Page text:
By the beginning of the 1990s, the grapes Richard Ripepi had planted on his Carroll Township hillside were flourishing.
“So,” his wife, Marie, inquired, “all these grapes are to produce wine?”
That, indeed, was Rich’s intent, to follow the family tradition he had known while growing up across the Monongahela River in the Gallatin neighborhood of Forward Township.
“I said, ‘Yeah, they’re doing great,’” he recalled as his answer for Marie. “She said, ‘Well, what are we going to do with all the wine? Our family can’t drink this much wine.’ I said, ‘Well, we either become grape farmers or we build a winery.’”
Ripepi Winery marked its 30th anniversary last year and today boasts 18 varieties of grapes growing throughout a 15-plus-acre vineyard with a southeastern exposure. All of it was still wooded in 1984, when Rich became determined to replace trees with grapes.
An inquiry with Penn State Extension in Erie County led him to Cornell University, located in the heart of New York Finger Lakes wine country. There, he met and immediately befriended renowned professor of viticulture Robert Pool.
“I said, ‘Hey, I’m south of Pittsburgh. I know nothing about growing grapes. I want to grow grapes,’” Rich recalled. “He gave me four or five books and said, ‘Read these.’”
His taking the initiative to learn all he could before planting paid off with a successful initial growing season.
“So I said, ‘OK, let’s plant another 600.’ And we started clearing the ground, one acre at a time,” he said. “We kept planting grapes. They kept on growing.”
He has kept up with the educational aspect, including using opportunities for learning offered by an even closer major university.
“Ohio State is wonderful. They put a three-day seminar on every year, one-and-a-half days on growing grapes and one-and-a-half days on making wine,” Rich said. “Cornell does the same thing. So I’ve been attending those two constantly.”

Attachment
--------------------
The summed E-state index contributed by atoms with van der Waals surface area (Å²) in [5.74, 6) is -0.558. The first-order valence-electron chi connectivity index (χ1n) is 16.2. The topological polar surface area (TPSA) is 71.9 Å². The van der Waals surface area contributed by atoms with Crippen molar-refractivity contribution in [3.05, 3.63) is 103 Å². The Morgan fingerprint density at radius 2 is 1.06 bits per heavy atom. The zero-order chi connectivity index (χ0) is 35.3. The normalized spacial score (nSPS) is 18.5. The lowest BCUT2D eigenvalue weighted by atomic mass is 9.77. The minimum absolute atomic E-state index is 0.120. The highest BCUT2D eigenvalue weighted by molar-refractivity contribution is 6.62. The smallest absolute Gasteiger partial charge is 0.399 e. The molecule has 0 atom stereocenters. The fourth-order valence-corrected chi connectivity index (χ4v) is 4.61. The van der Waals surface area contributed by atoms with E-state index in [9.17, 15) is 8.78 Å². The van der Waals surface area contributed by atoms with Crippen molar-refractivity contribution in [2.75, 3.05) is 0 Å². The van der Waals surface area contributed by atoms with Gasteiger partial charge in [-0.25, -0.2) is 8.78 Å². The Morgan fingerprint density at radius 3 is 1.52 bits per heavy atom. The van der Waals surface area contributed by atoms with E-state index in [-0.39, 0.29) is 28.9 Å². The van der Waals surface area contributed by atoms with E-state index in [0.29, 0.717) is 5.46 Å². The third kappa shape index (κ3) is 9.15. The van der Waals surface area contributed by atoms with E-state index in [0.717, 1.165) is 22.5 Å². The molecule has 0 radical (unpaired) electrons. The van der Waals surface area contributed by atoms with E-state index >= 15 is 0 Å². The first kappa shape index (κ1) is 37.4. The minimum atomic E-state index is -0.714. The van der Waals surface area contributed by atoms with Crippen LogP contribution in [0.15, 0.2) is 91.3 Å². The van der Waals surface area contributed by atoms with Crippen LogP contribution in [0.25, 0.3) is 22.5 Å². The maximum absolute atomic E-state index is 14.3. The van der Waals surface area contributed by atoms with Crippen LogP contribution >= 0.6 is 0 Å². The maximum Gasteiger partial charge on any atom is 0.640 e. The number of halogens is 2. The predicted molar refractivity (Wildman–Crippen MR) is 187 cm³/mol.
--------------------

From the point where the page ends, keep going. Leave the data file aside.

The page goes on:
As a result, he knows his grapes. He knows what to plant that can withstand Western Pennsylvania’s weather and what tends to resist disease. And he knows the most important aspect as far as winemakers are concerned.
“I’ll go to different vineyards and wineries, and I’ll taste different grapes,” he said. “And once I get a grape that I like the taste of, then I figure out if I can grow it in our climate or not.”
In his vineyard are traditional American varieties such as Concord, Niagara and Steuben, joined by hybrids developed at Cornell, including Melody and Schuyler, plus French-American hybrids: De Chaunac, Maréchal Foch, Vidal Blanc and a new planting for this year, Cabernet Franc.
Many of the Ripepi wine offerings are varietal, 100% from the same grape. Others are blends, including the first one Rich ever mixed, which he calls Valley Sunrise.
“They said, ‘Make a rosé.’ So I took two bottles of white and a bottle of red, blended them together, and that’s been our blend for the last 30 years,” he said. “And it’s the best-selling wine we have.”
Coming up with a good blend, of course, involves plenty of experimentation.
“You get a graduated cylinder,” Rich said, referring to standard measuring equipment. “You get all of your friends and relatives down here. You give them three wine bottles and you say, ‘Go ahead. Start a little blending, so many milliliters of this, so many milliliters of that. You don’t like, it, you dump it out and start all over again.’
“And it’s an art. It really is,” he said. “But when you’re all done, it just depends on how it tastes.”
For those who prefer the taste of fruit wines, those are among Ripepi’s offerings, including some with their origins at nearby Triple B Farms, which Rich calls “the best apple orchard in Western Pennsylvania.”
“They started planting their apple trees the same year we started planting our grapes. We buy all of our apples off them, and we make five different apple wines from five different apples they grow,” he said. “Between them and us, 90% of our product comes from right here.”
Tending to the vineyard takes a lot of work, but members of the Ripepi family wouldn’t have it any other way.
“We pride ourselves on growing good grapes, because you have to have good grapes to make good wine,” Rich said. “We’re proud about doing that.”